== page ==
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This is not the time to disown what I said- Mailafia says he stands by his words

OBADIAH Mailafia, former deputy governor of the Central Bank of Nigeria (CBN), says he stands by his words and would not retract them despite admitting that he was quoted out of context in the interview he granted Nigeria Info FM radio.

Mailafia stated this while addressing journalists in Jos, Plateau State on Wednesday shortly after he came out of the office of the State State Services (SSS) where he was invited for questioning, over his alleged comments on the sponsorship of Boko Haram in Nigeria.

He had been quoted to have said in a radio interview with Nigeria Info, an Abuja based radio station that one of the serving governors in the North is the sponsor of Boko Haram insurgency in Nigeria.

The former CBN deputy governor stated that his place in public service coupled with being a statesman gave him privilege to his claims and assertions.

“We had a lively and intense interview over a radio interview I granted. That interview which was meant for an FM radio station, some just picked the clip — a small section of the 55 minutes broadcast — and put it on social media and it went very very far all over the country, raising a lot of concerns,” he said.

“What I want to say is that, yes, all of those words were made by me. You know if the whole of the 55 minutes was played out, the context of what I said in a small clip that went viral would have become clearer.

“This is not the time to disown what I said. Yes, I was privy to some very sensitive information which all statesmen are entitled to have by virtue of our public roles.

“I know that I should have taken more care to corroborate some of the information I received, but perhaps some of it was uncorroborated. I was in no position to follow them to the camp to corroborate what was going on.

While suing for peace in the Northern part of the country, he called on all Nigerians to come together to build the country as he prayed the country will not experience another civil war.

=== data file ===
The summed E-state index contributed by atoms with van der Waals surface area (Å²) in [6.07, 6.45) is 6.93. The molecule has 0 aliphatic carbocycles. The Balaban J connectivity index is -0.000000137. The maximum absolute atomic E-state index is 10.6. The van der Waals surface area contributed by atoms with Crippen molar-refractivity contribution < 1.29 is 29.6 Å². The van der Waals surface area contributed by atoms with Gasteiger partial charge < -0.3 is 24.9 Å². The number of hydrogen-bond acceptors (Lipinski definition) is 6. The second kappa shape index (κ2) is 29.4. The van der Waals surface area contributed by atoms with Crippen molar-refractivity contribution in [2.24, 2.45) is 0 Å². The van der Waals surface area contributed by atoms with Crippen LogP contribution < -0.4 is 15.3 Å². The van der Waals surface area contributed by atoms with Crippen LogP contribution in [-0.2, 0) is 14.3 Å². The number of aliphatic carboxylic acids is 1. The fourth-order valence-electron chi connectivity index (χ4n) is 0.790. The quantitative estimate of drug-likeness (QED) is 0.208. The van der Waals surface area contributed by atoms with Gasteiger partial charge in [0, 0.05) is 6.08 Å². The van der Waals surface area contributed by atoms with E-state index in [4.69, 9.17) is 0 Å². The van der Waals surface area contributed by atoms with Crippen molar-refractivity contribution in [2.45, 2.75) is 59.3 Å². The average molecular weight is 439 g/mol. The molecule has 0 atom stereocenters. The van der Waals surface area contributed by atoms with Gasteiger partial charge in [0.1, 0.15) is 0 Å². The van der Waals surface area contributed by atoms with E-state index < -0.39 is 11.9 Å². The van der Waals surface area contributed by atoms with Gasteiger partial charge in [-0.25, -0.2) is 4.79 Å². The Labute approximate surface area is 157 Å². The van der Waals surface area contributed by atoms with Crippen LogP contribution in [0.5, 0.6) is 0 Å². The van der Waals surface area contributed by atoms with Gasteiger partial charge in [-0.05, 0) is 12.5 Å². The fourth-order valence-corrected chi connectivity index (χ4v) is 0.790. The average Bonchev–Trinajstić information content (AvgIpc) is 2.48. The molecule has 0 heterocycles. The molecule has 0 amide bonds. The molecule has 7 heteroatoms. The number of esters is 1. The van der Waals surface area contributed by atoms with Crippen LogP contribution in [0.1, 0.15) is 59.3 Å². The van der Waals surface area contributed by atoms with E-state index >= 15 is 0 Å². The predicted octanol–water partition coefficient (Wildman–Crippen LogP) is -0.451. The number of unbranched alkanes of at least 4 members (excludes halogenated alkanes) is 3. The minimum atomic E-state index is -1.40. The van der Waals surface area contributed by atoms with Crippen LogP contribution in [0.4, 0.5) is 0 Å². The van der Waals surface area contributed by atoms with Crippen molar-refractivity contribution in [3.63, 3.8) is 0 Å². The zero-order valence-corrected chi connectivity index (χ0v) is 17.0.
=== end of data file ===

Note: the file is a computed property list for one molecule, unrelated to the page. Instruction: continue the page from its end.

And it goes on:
“But I am not a sensationalist, I am an economist and a central banker; by nature we are not given to sensation. Let me make it clear: I am a humanist; I am a man of peace. Even my name, Mailafia, means a man of peace.

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“From the bottom of my heart, I love our country dearly and I abhor all the killings and violence which the innocent people of this country have been subjected to. I pray that Nigeria will never experience another civil war.

“One of the greatest compatriots of this country, General Theophilus Yakubu Danjuma, observes that no country can survive two civil wars. One civil war is bad enough. I also pray that the killings will stop in Zamfara, in Daura, in Katsina, in Birnin Gwari, in my beloved southern Kaduna, in the whole of the middle belt, in Borno, Adamawa and other places,” he said.

“Let us join hands together to build a new country. Let us work together to save our country and I pray that all of us will do our part to maintain the peace and make sure that our country makes progress.

He thanked the official of the State Security Service for the professional manner they treated him as he acknowledged that he was not manhandled throughout the interview.

“I want to thank the officials of the state department. They have done a tremendous job. They treated me professionally. I have not been rough handled and they have been very very fair and gracious to me.”

Mailafia further stated that “the most elementary duty of government is to protect its citizens.”

“When a government fails to protect its citizens, to protect little children, that is a serious matter. Any innocent boy or girl that is killed is my own child.”

 However, he said though a small part of the about an hour interview he granted on radio was quoted out of context, he stands by his words and will not be forced to retract them.

Boko Haram insurgency is one of the securities concerns in Nigeria most especially in the northern part of Nigeria.

According to the Global Conflict Tracker website, the insurgents have killed more than 37000 people, estimated 2.5 million displaced persons in the lake Chad basin and 244,000 refugees in Nigeria.

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